This review and others are posted at Inspiring Insomnia.
Elise was an uncool outcast in her school by the fourth grade. And she knew it. As time went by, she feels more and more isolated. After her freshman year, she decides to make a change. She wasn't going to strive to be the most popular girl in school, but she "just needed to not be me anymore." How was she going to accomplish this? By spending the summer studying pop culture and buying clothes deemed fashionable. Yeah, probably not the best idea, and Elise quickly learns that it wasn't enough.
She stays up late and deprives herself of sleep to numb herself to the pains of high school. She wanders around her city until the sun rises. On one of these walks, she discovers a club called Start. No one knows her, and she has an opportunity to reinvent herself. She makes some friends, meets a guy, and discovers that she has a talent for DJ'ing. As she gains confidence, the bullying she's subjected to in school becomes less overwhelming.
I read this book and sat down to write the review in the evening of the same day that I caught the end of the 80's movie, Can't Buy Me Love, starring Patrick Dempsey. For those who only know Dempsey from his "McDreamy" role on Grey's Anatomy, you might be surprised to know that in his younger years, he was kind of geeky-looking. He's bullied in the film, pays a beautiful cheerleader to date him, and magically becomes cool. Near the end, the geeks and the jocks solve all their differences and come together in an incredibly cheesy moment in the cafeteria, complete with the slow clap leading to raucous cheers of students and teachers. OK, maybe it's kind of cute, but for anyone who has attended high school, it's probably not close to reality.
Another common resolution in films and books is the "bully comeuppance" where the victim takes revenge on the bully, and the bully is made to look ridiculous or stupid. This may be a tad more realistic, but unfortunately, I suspect the most common outcome for bullies, at least while they're in high school, is complete and willing ignorance of the awfulness of their behavior.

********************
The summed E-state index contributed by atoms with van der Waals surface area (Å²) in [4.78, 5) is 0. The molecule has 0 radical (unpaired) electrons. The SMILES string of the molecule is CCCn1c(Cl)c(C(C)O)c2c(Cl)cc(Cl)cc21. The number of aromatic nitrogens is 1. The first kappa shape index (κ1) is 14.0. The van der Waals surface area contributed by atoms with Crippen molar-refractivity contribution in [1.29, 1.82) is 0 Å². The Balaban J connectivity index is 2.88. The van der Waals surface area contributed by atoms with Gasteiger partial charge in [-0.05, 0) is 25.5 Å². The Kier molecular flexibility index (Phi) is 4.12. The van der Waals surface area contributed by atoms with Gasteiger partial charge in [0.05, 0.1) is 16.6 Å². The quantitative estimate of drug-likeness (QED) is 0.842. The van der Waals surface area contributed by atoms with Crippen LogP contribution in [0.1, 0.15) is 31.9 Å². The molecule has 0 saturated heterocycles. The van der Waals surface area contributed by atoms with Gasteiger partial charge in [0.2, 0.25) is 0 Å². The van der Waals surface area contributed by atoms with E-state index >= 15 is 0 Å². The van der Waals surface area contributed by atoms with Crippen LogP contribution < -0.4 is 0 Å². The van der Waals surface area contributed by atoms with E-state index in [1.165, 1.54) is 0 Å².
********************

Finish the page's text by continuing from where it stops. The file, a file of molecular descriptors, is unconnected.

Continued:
That's the approach that Sales takes, and I appreciate her for it. As Elise gains more confidence, we see the bullies lose their power over her, because a bully likes nothing more than someone they view as easy prey. Once that is taken away from them, they're exposed as weak and pathetic. But they don't grow, and they don't change, and they certainly don't apologize. How often, in real life, do bullies suddenly see the errors of their ways and have a drastic personality change? Not very often, I suspect.
When I hear of kids who are bullying victims, my first instinct is to wish that I could hug them and comfort them and tell them that everything will be OK. But Elise is probably not the type who would welcome that sort of comfort. Also, there were times I wasn't sure that I even wanted to hug her. While she is being bullied by her classmates, it was impossible not to notice that she treats the only two girls who were kind to her with little more than disdain. While Elsie is not overtly cruel, because we're inside her head, we know the unkind thoughts that she has towards the girls. And she occasionally makes cutting comments that seem to go right over the girls' heads. Elise's bad behavior is not an excuse for the way she was treated by the school bullies, but I wondered if the superior attitude she sometimes shows is part of what made her a target.
There were times I had to stop myself from thinking, "Wait a minute, Elise seems a little TOO cool. Why would she be victimized by bullies?" Kids are bullied for being too fat, too skinny, too short, too tall, too smart, too dumb, too gay, too weird, too clumsy, or too anything that falls outside of some arbitrary norm. Elise's "crime" was a social awkwardness that she felt made her weird to others.
Notice the title of the book is not This GUY Will Save Your Life. Elise does get involved with a guy who works at the club, but this is nowhere near the typical YA romance. Some people will love this, and others may hate it. I loved it. It feels very true to life, complete with all the passion, awkwardness, excitement, and confidence-crushing that comes with a first love. And it didn't save her life. Elise's passion for music is what saves her life, and she didn't need anyone's help for that.